If you want to ensure that your wife or significant other knows that your love for her is eternal, then you might want to look into getting a red Eternity Rose, which is a real rose that has been perfectly preserved to last a lifetime, glazed to enhance its natural color, and trimmed with 24 karat gold. 


A yellow rose is also a very meaningful gift for a loved one or a friend. It symbolizes joy, gladness, friendship, delight, new beginnings, and treasured memories.

If your yellow roses have red tips on the petals, it represents friendship or the message that you are falling in love. These can be a very romantic gift for early in a relationship if your feelings are already very strong for each other.


Orange roses have a resemblance to flames, both in color and shape, so it's no wonder that they symbolize desire, enthusiasm, and fascination. These are great for long-term partners when you want to express that you find them absolutely irresistible.


Coral color roses are also a symbol of desire, so if you really want to get your point across, a combination of orange and coral roses should achieve this quite nicely.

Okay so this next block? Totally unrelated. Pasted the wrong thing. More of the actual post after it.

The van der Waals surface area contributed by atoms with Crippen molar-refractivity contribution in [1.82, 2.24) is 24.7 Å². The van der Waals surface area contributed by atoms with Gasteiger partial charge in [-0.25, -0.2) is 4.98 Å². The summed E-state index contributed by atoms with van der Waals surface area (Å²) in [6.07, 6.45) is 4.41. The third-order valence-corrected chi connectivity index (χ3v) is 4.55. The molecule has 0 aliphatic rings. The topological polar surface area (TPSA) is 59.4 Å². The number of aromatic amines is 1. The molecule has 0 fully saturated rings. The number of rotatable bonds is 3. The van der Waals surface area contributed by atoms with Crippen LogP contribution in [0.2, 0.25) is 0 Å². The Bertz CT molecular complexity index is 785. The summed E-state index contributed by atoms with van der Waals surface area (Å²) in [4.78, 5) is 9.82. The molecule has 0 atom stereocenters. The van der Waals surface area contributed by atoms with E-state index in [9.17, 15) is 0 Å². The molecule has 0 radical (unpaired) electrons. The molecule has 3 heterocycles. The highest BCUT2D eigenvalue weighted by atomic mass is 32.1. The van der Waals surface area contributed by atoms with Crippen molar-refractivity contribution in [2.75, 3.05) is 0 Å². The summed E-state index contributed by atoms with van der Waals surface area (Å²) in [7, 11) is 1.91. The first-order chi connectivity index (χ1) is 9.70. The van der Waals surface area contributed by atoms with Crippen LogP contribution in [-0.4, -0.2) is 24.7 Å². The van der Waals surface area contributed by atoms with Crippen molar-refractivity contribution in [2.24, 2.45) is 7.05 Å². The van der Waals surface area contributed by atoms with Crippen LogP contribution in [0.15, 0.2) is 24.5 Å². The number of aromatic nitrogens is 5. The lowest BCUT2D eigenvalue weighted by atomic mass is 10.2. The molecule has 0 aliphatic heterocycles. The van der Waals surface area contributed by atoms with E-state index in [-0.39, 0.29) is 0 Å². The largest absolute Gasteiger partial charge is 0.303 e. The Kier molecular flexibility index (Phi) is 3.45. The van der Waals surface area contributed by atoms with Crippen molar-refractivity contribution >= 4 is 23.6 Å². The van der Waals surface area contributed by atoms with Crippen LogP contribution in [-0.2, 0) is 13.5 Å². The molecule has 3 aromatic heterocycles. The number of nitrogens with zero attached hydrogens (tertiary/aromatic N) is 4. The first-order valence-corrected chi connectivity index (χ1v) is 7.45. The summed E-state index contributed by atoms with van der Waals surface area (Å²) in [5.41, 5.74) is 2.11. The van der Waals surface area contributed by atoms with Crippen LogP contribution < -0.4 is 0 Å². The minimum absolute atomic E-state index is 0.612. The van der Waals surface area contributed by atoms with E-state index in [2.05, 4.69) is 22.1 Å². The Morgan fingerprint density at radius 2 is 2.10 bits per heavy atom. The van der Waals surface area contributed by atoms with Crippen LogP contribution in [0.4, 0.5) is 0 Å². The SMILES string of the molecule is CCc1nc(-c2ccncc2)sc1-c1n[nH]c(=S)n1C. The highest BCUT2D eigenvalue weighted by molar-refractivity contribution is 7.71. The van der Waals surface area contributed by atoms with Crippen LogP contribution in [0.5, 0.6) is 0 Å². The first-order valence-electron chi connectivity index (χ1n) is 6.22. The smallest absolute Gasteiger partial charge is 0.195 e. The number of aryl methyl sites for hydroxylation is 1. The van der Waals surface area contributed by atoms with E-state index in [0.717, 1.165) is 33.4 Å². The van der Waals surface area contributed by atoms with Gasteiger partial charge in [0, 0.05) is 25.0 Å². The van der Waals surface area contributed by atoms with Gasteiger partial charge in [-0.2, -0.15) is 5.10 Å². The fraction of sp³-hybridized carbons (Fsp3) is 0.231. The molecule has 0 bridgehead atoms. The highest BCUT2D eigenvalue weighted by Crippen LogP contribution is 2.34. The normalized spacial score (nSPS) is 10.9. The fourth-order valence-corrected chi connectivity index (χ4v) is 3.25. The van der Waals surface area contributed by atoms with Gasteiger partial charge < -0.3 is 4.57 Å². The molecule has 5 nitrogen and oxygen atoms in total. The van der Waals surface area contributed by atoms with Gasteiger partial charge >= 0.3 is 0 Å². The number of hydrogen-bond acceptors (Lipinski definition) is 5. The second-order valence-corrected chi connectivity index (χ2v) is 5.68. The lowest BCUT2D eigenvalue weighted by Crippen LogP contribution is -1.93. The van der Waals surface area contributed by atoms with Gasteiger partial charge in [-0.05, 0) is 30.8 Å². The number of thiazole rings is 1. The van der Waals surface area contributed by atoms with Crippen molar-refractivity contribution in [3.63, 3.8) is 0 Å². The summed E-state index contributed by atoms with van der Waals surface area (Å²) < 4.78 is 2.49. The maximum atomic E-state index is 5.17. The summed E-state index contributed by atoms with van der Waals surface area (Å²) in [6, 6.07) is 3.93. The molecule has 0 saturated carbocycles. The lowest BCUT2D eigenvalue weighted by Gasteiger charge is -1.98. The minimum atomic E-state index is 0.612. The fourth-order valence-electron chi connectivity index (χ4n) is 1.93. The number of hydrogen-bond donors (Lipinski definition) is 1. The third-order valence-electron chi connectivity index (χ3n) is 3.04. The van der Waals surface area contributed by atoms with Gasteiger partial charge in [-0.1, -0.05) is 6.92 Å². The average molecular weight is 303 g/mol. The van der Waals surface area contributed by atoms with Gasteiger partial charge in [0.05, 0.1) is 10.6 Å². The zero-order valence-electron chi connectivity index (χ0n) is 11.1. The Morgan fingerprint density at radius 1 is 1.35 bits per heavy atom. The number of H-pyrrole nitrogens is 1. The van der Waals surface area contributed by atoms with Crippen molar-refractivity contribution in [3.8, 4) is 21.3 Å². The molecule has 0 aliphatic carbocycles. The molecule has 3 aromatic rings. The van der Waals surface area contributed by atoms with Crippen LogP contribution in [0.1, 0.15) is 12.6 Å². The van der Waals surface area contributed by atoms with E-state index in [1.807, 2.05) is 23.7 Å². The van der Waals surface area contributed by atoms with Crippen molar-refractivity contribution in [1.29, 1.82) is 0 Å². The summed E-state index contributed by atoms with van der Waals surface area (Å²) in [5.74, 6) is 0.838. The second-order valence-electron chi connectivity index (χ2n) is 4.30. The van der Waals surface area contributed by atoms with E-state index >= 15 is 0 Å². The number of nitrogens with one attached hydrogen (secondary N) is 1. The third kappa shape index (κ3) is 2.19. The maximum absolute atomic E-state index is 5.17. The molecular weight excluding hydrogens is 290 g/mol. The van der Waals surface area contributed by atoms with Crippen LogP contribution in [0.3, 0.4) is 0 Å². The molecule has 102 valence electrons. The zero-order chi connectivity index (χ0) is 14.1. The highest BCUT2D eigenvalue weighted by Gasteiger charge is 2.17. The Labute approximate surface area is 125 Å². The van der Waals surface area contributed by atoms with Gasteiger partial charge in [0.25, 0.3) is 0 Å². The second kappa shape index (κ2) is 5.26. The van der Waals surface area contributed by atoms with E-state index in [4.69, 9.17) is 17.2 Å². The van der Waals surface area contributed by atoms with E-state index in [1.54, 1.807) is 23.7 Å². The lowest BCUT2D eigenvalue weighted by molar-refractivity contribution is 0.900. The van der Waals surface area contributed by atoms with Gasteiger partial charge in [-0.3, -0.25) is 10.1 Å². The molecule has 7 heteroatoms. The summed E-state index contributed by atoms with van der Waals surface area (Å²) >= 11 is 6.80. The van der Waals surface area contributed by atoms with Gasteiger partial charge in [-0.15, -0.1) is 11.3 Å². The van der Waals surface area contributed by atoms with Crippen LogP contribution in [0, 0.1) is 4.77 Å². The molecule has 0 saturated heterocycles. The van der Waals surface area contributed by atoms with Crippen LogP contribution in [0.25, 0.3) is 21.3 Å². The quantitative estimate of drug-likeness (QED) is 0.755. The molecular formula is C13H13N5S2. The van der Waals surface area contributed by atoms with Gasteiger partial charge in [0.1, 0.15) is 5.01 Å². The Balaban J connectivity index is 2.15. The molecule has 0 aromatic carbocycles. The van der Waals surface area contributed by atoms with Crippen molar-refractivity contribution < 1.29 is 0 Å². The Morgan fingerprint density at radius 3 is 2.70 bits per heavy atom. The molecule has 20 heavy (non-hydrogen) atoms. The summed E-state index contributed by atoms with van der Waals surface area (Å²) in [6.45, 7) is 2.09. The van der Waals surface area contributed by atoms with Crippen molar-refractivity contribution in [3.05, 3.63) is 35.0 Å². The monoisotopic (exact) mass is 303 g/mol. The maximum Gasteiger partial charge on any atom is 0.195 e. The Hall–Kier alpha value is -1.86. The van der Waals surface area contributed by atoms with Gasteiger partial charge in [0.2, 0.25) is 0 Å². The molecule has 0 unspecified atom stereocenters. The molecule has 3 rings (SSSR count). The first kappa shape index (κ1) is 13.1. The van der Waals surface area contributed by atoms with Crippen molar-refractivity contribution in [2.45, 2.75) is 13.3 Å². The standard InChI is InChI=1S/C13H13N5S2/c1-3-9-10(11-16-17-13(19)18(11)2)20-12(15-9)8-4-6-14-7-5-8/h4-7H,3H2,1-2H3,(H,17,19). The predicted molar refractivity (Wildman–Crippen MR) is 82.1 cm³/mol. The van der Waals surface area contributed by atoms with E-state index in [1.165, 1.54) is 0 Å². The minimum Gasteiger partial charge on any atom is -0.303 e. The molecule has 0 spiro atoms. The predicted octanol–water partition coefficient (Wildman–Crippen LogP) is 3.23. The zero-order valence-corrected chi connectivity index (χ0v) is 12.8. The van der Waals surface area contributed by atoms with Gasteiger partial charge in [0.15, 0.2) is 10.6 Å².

White roses are often used as bridal flowers in weddings, and they have the same symbolism as the white of a bride's dress. They represent purity, innocence, reverence, humility, and youthfulness.

Giving a white rose to your wife or significant other is simply a way of saying, "I am worthy of you.”


While black roses do have a certain beauty to them, they don't actually grow naturally. They have to be created or colored artificially by a florist.

As you might have guessed, they symbolize death and farewell.

For this reason, it's not generally a very romantic idea to give your loved one black roses unless she has an overtly dark side and enjoys gothic romance. Every woman is unique and different, but black roses are not the traditional symbol of romance.


Peach roses symbolize appreciation, sincerity, and gratitude. These are particularly great for brand new relationships, or if you want to send the message, "Let's get together!"

Pale peach roses represent modesty and humility, and can send the message that you are humbly grateful to have her in your life.